Cognitive behavioral therapy.
Cognitive behavioral therapy is form of psychotherapy that emphasizes the important role of thinking in how we feel and what we do, or behavioral modification techniques and verbal interventions that are used on clients to alter their maladaptive thinking. It is a short term and goal-oriented psychotherapy treatment that takes a hands-on, practical approach to problem-solving. Its goal is to change patterns of thinking or behavior that ...view middle of the document...
These therapies include Rational Emotive Behavior Therapy, Rational Behavior Therapy, Rational Living Therapy, Cognitive Therapy, and Dialectic Behavior Therapy. It can be used on a various types of disorders such as depression, post-traumatic stress disorder, anxiety and addiction.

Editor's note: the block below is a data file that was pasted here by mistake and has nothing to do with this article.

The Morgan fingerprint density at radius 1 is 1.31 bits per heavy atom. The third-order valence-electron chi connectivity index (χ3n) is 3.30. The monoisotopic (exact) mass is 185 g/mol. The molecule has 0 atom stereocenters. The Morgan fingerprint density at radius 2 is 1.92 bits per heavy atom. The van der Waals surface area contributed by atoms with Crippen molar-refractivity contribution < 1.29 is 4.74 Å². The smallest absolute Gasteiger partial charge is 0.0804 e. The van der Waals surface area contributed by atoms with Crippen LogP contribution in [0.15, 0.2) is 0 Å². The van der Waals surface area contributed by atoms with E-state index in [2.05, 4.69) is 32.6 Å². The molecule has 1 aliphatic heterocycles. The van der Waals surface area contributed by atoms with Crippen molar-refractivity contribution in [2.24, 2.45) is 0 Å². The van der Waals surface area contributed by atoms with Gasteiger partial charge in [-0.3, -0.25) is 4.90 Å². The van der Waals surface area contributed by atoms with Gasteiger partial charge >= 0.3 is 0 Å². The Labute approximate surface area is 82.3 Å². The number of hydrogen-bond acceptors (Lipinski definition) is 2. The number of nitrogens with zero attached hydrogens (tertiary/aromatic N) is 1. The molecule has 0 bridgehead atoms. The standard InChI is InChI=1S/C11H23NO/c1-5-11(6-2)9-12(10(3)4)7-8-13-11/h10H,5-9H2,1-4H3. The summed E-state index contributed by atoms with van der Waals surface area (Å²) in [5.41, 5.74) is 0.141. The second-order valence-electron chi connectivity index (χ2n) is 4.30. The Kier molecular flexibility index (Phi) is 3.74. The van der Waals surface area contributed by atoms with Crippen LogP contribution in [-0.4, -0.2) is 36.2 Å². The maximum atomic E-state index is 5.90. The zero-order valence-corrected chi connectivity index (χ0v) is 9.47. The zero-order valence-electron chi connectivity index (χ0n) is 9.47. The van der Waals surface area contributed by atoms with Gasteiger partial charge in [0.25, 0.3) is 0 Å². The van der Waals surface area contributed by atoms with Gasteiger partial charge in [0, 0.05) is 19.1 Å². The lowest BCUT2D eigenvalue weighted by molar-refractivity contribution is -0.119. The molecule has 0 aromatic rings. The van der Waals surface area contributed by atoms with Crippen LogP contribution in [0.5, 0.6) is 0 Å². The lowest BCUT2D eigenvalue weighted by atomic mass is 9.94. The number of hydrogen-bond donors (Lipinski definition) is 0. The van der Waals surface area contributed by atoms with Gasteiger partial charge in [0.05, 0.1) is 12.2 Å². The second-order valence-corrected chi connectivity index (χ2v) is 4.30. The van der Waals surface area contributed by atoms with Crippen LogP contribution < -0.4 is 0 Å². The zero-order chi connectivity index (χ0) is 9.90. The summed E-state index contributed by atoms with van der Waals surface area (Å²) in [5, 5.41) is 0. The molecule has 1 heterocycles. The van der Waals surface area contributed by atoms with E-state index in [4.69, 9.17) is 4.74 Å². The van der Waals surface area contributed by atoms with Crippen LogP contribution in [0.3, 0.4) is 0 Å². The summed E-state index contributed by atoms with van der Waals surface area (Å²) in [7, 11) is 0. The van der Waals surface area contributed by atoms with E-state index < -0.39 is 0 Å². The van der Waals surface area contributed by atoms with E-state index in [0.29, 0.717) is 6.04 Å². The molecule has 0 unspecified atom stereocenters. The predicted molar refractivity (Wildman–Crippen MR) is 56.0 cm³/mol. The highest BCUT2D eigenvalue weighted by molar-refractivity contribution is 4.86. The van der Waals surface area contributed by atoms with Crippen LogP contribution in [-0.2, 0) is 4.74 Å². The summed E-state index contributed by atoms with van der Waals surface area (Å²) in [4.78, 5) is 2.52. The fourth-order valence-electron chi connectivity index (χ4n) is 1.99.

In the 1960’s psychiatrist Aaron Beck came up with the idea that his patients were having internal dialogue going on in their minds. The patient would only report a fraction of what was being thought to the therapist. Beck realized that the connection between thoughts and feelings were an important connection. That’s when he created the term automatic thoughts. Automatic thoughts are emotion filled thoughts that might pop up in the mind. Clients were not always aware of the thoughts but could learn to identify and describe them. The reason why Beck called it Cognitive Behavioral Therapy is because of the importance of thinking as well as the behaviors and actions that follow the thought. Many CBT treatment programs for specific disorders have been evaluated for efficacy; the health-care trend of evidence-based treatment, where specific treatments for symptom-based diagnoses are recommended, has favored CBT over other approaches such as psychodynamic treatments